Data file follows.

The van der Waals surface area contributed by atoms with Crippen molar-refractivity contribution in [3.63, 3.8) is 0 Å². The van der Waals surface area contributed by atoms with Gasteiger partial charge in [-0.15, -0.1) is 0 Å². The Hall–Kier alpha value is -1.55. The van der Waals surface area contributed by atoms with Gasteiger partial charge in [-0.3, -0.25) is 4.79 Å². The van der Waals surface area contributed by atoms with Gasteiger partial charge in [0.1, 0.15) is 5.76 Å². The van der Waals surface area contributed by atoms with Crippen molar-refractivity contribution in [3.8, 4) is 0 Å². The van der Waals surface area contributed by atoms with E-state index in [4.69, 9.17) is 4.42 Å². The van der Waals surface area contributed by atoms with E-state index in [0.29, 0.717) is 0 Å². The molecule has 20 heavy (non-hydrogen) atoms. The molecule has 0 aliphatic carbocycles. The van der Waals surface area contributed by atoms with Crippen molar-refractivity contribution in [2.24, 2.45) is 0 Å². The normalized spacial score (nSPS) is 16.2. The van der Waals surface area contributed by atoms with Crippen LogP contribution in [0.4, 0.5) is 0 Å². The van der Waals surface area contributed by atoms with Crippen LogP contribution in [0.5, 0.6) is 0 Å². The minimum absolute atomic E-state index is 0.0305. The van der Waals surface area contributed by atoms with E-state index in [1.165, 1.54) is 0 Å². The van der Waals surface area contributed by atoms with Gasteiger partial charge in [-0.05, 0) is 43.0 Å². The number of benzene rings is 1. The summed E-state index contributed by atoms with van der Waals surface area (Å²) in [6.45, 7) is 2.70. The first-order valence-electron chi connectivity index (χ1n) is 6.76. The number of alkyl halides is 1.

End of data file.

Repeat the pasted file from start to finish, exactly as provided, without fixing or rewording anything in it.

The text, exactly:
The van der Waals surface area contributed by atoms with Crippen molar-refractivity contribution in [3.63, 3.8) is 0 Å². The van der Waals surface area contributed by atoms with Gasteiger partial charge in [-0.15, -0.1) is 0 Å². The Hall–Kier alpha value is -1.55. The van der Waals surface area contributed by atoms with Gasteiger partial charge in [-0.3, -0.25) is 4.79 Å². The van der Waals surface area contributed by atoms with Gasteiger partial charge in [0.1, 0.15) is 5.76 Å². The van der Waals surface area contributed by atoms with Crippen molar-refractivity contribution in [3.8, 4) is 0 Å². The van der Waals surface area contributed by atoms with E-state index in [4.69, 9.17) is 4.42 Å². The van der Waals surface area contributed by atoms with E-state index in [0.29, 0.717) is 0 Å². The molecule has 20 heavy (non-hydrogen) atoms. The molecule has 0 aliphatic carbocycles. The van der Waals surface area contributed by atoms with Crippen molar-refractivity contribution in [2.24, 2.45) is 0 Å². The normalized spacial score (nSPS) is 16.2. The van der Waals surface area contributed by atoms with Crippen LogP contribution in [0.4, 0.5) is 0 Å². The van der Waals surface area contributed by atoms with Crippen LogP contribution in [0.5, 0.6) is 0 Å². The minimum absolute atomic E-state index is 0.0305. The van der Waals surface area contributed by atoms with E-state index in [1.165, 1.54) is 0 Å². The van der Waals surface area contributed by atoms with Gasteiger partial charge in [-0.05, 0) is 43.0 Å². The number of benzene rings is 1. The summed E-state index contributed by atoms with van der Waals surface area (Å²) in [6.45, 7) is 2.70. The first-order valence-electron chi connectivity index (χ1n) is 6.76. The number of alkyl halides is 1.